By on October 29, 2018

2018 Ram 2500 Limited Tungsten Edition, Image: FCA

In a bid to leapfrog General Motors in pickup sales, Fiat Chrysler Automobiles CEO Mike Manley now claims his company’s Saltillo, Mexico assembly plant might continue cranking out heavy-duty Ram trucks after the next-generation model arrives.

Back in January, with the U.S. threatening steep tariffs on Mexican-made vehicles, FCA announced it would move Ram HD production to Warren, Michigan. The automaker promised $1 billion to Warren Truck Assembly to make it happen. Now, with a free trade agreement in place between the U.S. and Mexico, Manley says he doesn’t care where the trucks come from, so long as Americans choose them over FCA’s rivals.

Speaking to Reuters, the CEO, who replaced the late Sergio Marchionne in July, said the January decision is under reconsideration. FCA predicts large demand for its future pickup, and it doesn’t want production constraints thinning the flow to dealers.

Keeping Saltillo on the Ram beat after 2020, rather than the global commercial vehicles Manley’s predecessor envisioned, would allow it to foist more Ram production south of the border if Warren can’t keep up. The Mexican plant also produces the old-generation 1500 Classic, positioned as a cheaper alternative to the new-for-2019 1500 built at Sterling Heights.

“We need to get ourselves into second [place],” Manley said. “Frankly, I don’t care which of the two I take share from.”

The trade agreement signed between the two countries calls for no import cap, so long as the vehicle built in Mexico confirms to updated regional content rules. Ram pickup sales rose 10 percent, year over year, last month, with the overall brand rising 9 percent — its best September showing since splitting from Dodge in 2009.

“With a combination of Warren and Mexico building what we call the classic truck, we have enough production to increase output next year if it’s required,” Manley said. “In my opinion it will be required. We are gaining share. Obviously I am looking for that to continue, but it’s an incredibly competitive segment.”

While Ford’s boffo F-Series truck volume is seemingly unbeatable, GM’s isn’t. The General’s average monthly full-size pickup volume over the most recent quarter (61,567 units) was just under 10,000 units greater than Ram’s September volume (51,856 units). Still, there’s no telling what demand might be like for the automaker’s updated 2019 Chevrolet Silverado and GMC Sierra.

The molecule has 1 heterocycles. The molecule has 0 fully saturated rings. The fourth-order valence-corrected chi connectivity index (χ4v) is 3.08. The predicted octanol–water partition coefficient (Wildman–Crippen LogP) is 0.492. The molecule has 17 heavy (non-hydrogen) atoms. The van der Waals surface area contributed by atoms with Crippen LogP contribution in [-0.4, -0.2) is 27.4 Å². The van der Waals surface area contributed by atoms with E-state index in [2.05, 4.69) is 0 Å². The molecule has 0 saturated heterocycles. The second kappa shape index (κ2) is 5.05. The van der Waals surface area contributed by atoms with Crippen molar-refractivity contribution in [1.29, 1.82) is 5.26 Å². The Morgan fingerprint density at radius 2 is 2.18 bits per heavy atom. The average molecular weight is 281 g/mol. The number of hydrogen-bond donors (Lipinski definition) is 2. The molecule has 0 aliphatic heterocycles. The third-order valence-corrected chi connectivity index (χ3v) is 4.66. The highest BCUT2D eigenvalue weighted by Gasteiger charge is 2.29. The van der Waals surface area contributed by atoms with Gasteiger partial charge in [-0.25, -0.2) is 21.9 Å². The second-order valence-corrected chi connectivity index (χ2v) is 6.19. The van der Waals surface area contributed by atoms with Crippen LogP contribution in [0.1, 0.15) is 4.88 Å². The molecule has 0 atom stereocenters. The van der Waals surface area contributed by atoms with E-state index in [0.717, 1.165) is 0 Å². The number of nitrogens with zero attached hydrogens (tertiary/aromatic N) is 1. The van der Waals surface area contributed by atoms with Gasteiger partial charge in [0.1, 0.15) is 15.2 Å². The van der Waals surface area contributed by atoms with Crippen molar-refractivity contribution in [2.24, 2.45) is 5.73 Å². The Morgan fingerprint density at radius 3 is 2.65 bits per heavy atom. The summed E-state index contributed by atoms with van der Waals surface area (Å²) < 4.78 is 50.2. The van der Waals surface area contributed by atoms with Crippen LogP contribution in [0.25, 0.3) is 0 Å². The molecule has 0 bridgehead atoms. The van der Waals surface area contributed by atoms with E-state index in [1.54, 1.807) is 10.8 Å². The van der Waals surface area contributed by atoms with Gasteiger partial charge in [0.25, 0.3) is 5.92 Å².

Regardless, Manley sees his cross-town rival as vulnerable, adding that there’s additional capacity to be exploited at Sterling Heights if Ram 1500 demand increases.

[Image: Fiat Chrysler Automobiles]

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7 Comments on “Enter Number Two? Fiat Chrysler Boss Mulls U-turn on Ram HD Production...”


  • avatar
    redapple

    Go RAM !!!

    GGM chinesum be non going ggarbage. Cheby very rugly.

    Ram has 3 plants? Sterling, Warren and Saltillo. At 250,000/year per plant – that s a lot of capacity to sell.

    Good. It s the best truck on the market and deserves to outsell GGM. Sorry GGM. the truth is the truth.

  • avatar
    thelaine

    Manley seems pretty squared-away. He made some really good Jeep decisions regarding the newest Wrangler and the upcoming Scrambler. I trust his judgement better than most of these folks. He seems to understand his customers.

    • 0 avatar
      RSF

      I agree and I could see myself making the move to Ram from Ford after 20+ years of Ford truck loyalty. There’s nothing wrong with my current F150, but the current leadership has me feeling like the product is second to future mobility nonsense. Manley seems like a common sense, logical car guy who cares about the product.

  • avatar
    1500cc

    I can definitely see Ram taking over second spot by this time next year. Their truck made meaningful advancements over the previous generation, while GM basically went sideways at best. GM’s awkward styling, plasticky interior, what’s-the-point 4-cylinder, and refusal to make its best assets (6.2L, 10-speed) more accessible, will see them continue to bleed market share. GM’s done a lot right recently, it’s hard to believe they mailed-in the re-design on their most important vehicles.

    • 0 avatar
      stuki

      The Trailboss Custom looks plain awesome! And you can get it standard with the offroad proper, light short and rearward mounted V6. Only truck that just may pip the F150 STX for all out swagger.

      In typical GM fashion, it’s also a “shallow” truck, as measured from bottom of undercarriage, to top of cab. So they can do the lift’n’wheels upgrade, while still slipping under the entry bar of urban parking structures. Ford’s Stetson Tophat, and Ram’s mini Freightliner stylings and proportions, don’t lend themselves as well to that feat.

  • avatar
    redapple

    1500
    I agree

  • avatar
    johnnyz

    Yup, I traded my 2016 F150 for the ram. The 5.7 w/ hybrid uses a bit more gas than the Ford, but it sure is a looker!


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